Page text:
The medieval cathedrals pushed the limits of available technology, involved the craftsmanship of literally thousands of skilled workers, and took generations (and sometimes centuries) to complete. Modern particle accelerators require decades from conception to completion and involve scientists from about 80 countries, speaking dozens of languages, whose separate handiwork must mesh together perfectly on the scale of thousandths of millimeters.

I am planning to visit CERN in July for the first time in over a decade and I am looking forward to seeing the detectors, CMS and ATLAS, while the are still being assembled. Once they start operating no one will get near them except for periodic maintanence periods.

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Use the Source Luke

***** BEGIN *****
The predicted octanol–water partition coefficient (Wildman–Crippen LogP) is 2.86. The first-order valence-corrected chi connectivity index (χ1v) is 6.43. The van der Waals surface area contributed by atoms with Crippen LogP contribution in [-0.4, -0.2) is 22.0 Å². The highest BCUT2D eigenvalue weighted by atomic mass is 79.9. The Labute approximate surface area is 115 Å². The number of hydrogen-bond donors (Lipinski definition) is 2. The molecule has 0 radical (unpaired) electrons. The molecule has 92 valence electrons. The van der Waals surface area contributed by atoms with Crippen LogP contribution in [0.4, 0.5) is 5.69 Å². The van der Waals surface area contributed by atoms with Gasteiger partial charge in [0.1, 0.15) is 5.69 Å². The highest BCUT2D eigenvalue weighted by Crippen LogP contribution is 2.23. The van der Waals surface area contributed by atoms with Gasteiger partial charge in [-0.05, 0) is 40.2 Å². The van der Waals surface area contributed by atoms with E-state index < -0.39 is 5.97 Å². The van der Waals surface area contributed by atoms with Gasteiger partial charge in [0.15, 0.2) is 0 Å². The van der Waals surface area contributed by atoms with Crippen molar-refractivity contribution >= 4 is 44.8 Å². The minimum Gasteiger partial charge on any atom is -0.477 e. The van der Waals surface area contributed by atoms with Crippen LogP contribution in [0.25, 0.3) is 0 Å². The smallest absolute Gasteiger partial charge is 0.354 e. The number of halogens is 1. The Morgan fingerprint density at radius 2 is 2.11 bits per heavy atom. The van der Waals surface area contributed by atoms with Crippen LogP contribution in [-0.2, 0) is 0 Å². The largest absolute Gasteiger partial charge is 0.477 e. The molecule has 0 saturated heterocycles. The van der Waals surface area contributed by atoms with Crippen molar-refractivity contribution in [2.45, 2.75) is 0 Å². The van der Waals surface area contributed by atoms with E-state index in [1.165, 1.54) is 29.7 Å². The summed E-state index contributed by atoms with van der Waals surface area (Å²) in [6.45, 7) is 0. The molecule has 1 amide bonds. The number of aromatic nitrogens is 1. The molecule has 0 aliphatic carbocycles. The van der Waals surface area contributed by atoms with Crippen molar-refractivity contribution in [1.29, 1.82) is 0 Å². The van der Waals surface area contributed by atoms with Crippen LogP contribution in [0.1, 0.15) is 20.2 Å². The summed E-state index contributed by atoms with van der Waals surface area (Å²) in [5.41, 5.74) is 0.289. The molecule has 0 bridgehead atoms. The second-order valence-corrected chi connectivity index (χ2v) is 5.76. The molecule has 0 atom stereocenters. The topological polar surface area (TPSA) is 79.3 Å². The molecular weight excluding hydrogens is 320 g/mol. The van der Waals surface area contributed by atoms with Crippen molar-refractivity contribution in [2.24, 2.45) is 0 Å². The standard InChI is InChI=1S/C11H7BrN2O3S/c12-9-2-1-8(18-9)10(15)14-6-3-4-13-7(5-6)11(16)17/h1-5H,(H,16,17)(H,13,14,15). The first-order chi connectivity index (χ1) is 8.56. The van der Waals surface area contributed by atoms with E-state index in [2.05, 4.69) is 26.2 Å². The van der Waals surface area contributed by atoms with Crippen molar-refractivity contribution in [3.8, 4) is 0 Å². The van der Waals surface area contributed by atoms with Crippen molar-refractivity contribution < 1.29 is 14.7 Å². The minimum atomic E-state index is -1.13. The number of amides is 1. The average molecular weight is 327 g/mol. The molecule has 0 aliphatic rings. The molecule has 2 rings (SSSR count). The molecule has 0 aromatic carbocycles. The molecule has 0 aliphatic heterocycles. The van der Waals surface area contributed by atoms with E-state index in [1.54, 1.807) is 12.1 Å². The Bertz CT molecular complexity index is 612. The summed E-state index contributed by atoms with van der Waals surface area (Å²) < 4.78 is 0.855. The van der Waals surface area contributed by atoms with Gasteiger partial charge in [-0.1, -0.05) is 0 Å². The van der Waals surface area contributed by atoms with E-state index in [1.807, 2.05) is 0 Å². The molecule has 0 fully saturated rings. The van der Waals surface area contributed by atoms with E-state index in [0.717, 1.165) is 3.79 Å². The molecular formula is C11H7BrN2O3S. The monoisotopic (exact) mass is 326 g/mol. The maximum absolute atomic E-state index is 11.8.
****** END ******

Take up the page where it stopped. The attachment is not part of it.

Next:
Posted in Technology and Software on May 21, 2006 by Mike Procario

I have a friend who built Root on his linux box from source. Root is an object-oriented data analysis framework, which is popular in high energy physics. Terrible name for a program that runs on Unix.

Well, I couldn't let someone else in the office out-geek me. I downloaded and built it from source also. I did an install to /usr/local and I had to add the root library directory to /etc/ in order to get it to run. Now I have to find a use for it.

I then saw that vim 7.0 was released. I dowloaded the binary for Windows and it is nice. I wanted to run the same version on my Ubuntu box, but a package is not yet out. Perhaps it will be out on verision 6.06. I downloaded the source for vim 7.0 and set off to build it. I got the console version up and running very quickly, but I also wanted the gui version. I found the necessary switch for configure, but I did not have the necessary libraries and includes installed. I wanted to have the gnome version of vim and installed all of the gnome libraries, but it still did not work. I had to install the gtk2 libraries also. It is now up and running.

I used to build all sorts of things from source. We used the gnu tools heavily when we first moved to unix in the late 80's. The GNU verision of make was much nicer than the vendor's versions. Emacs and gcc were also things that we needed to build from source.